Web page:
- Enter 287267XXYYY where XX is the minimum accepted read strength (RSSI) and YYY is the total number of times the tag was read within the 5 second window. There are no specific settings that work for every situation. Always test on location when possible and find a settings threshold that works for you. The Signal Strength setting is typically the most reliable method for identifying A-Transactions. We currently recommend no more than -65 as the minimum allowed signal strength as a good starting point.
- Press Enter and then Yes to confirm the change. If the setting was successful, the controller will beep once.
The controller can now record tag reads as A-Transactions. Settings will be stored on the Reader even when the controller is powered off and will remain in place until changed.
Processing A-Transactions with Fusion or SimpleClient
When a controller is configured to record reads as A-Transactions, the reads are still contained within the same file, but not all reads will be processed through Fusion or SimpleClient unless both Normal and Auxiliary Tag Modes are selected. Since A-Transactions are your weakest reads, you may never want to use them. If you DO need to use A-Transactions, follow this process:
Auxiliary Transactions can only be filtered using Fusion or SimpleClient 0.6.0 or higher.
- Access the controller data via your preferred method in Fusion or SimpleClient.
- Under the Filter > Type field in Fusion OR the Tag Mode section in SimpleClient, check the Auxiliary value. Make sure the other boxes are unchecked.
- Apply any other changes necessary and play the data as usual.
Processing tags in this way will include ONLY A-Transaction reads. Conversely, ONLY Normal tag reads will be processed if ‘Normal’ is checked, but the Auxiliary box remains unchecked. You can process Normal and A reads together by checking both the Normal and Auxiliary boxes at the same time. Ideally, Normal tag reads will go to a Priority 1 Timing Device in CTLive, and Auxiliary reads will go to a Priority 2 device as shown below.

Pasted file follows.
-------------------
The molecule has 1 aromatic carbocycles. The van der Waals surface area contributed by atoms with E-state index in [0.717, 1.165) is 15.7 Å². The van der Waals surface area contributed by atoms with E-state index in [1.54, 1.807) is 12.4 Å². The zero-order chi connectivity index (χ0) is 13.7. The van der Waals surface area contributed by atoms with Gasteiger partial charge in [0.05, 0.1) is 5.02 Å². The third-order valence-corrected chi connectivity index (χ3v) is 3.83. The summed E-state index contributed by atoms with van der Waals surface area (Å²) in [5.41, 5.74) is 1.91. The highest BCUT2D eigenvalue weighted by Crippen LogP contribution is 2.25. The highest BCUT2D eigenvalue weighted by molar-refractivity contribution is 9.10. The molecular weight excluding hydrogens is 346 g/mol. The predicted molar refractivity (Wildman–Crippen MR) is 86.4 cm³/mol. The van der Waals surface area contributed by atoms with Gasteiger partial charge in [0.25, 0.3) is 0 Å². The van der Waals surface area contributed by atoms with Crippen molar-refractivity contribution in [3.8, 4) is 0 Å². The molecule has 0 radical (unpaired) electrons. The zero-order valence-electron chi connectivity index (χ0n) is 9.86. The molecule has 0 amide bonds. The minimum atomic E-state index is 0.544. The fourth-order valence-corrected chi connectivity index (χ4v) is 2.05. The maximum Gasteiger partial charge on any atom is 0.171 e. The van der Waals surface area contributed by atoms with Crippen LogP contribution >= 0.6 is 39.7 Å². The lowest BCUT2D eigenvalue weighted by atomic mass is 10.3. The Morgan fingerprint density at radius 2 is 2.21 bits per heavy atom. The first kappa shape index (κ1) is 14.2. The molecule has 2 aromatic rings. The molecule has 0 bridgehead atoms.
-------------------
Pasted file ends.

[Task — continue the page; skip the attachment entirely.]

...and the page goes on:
A-Transactions in CT Live
As noted above, when streaming A-Transactions to CTLive, it is best to stream them to their own Priority 2 Timing Device. This enables you to ensure that reads that fall within the accepted signal range are being used when available.
You can use the Timing Point Inspector (TPI) Report to view any athletes that had times from the Auxiliary timing device. The ability to isolate these athletes in this way will enable you to much more quickly identify bystanders who got read who may mess up scoring data.
To do this, add the Standard/TimingPointInspector report to your event, and check the Priority 2 Timing Device for the point you streamed the data to.
Below is an example of a Timing Point Inspector report with times.
In an ideal scenario, the AUXFIN timing device field would be empty, indicating that all the Athletes got their times from the Priority 1 device, but we can see that one Athlete did not have any reads from the Priority 1 device, but did from the Priority 2 device.
Since this athlete with a weak read is isolated, it’s easy to see if his time is suspect. This particular athlete’s time looks acceptable and normal relative to the others. It’s important to remember that a variety of environmental and situational factors may cause an athlete’s tag reads to be weak. Not all A-Transactions may be suspect.
For more information about A-Transactions, see the “Auxiliary Transactions – Getting Started” Forum Post on the Timer Portal under Forum > ChronoTrack Hardware.
For a MiniTrack, press CMD and enter 9999.